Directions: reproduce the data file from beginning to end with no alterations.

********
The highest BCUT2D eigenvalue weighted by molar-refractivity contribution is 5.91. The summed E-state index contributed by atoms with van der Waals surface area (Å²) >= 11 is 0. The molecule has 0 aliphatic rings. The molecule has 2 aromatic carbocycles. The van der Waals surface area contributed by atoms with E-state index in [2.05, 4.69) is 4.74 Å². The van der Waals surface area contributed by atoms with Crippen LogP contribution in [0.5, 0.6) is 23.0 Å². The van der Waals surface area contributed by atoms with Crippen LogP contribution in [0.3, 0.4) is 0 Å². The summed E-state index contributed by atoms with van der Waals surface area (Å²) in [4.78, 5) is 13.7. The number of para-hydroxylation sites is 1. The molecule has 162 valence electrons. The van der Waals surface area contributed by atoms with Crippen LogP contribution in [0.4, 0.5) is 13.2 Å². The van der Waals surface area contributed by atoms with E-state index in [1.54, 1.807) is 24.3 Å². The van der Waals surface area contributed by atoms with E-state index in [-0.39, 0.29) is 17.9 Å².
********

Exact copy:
The highest BCUT2D eigenvalue weighted by molar-refractivity contribution is 5.91. The summed E-state index contributed by atoms with van der Waals surface area (Å²) >= 11 is 0. The molecule has 0 aliphatic rings. The molecule has 2 aromatic carbocycles. The van der Waals surface area contributed by atoms with E-state index in [2.05, 4.69) is 4.74 Å². The van der Waals surface area contributed by atoms with Crippen LogP contribution in [0.5, 0.6) is 23.0 Å². The van der Waals surface area contributed by atoms with Crippen LogP contribution in [0.3, 0.4) is 0 Å². The summed E-state index contributed by atoms with van der Waals surface area (Å²) in [4.78, 5) is 13.7. The number of para-hydroxylation sites is 1. The molecule has 162 valence electrons. The van der Waals surface area contributed by atoms with Crippen LogP contribution in [0.4, 0.5) is 13.2 Å². The van der Waals surface area contributed by atoms with E-state index in [1.54, 1.807) is 24.3 Å². The van der Waals surface area contributed by atoms with E-state index in [-0.39, 0.29) is 17.9 Å².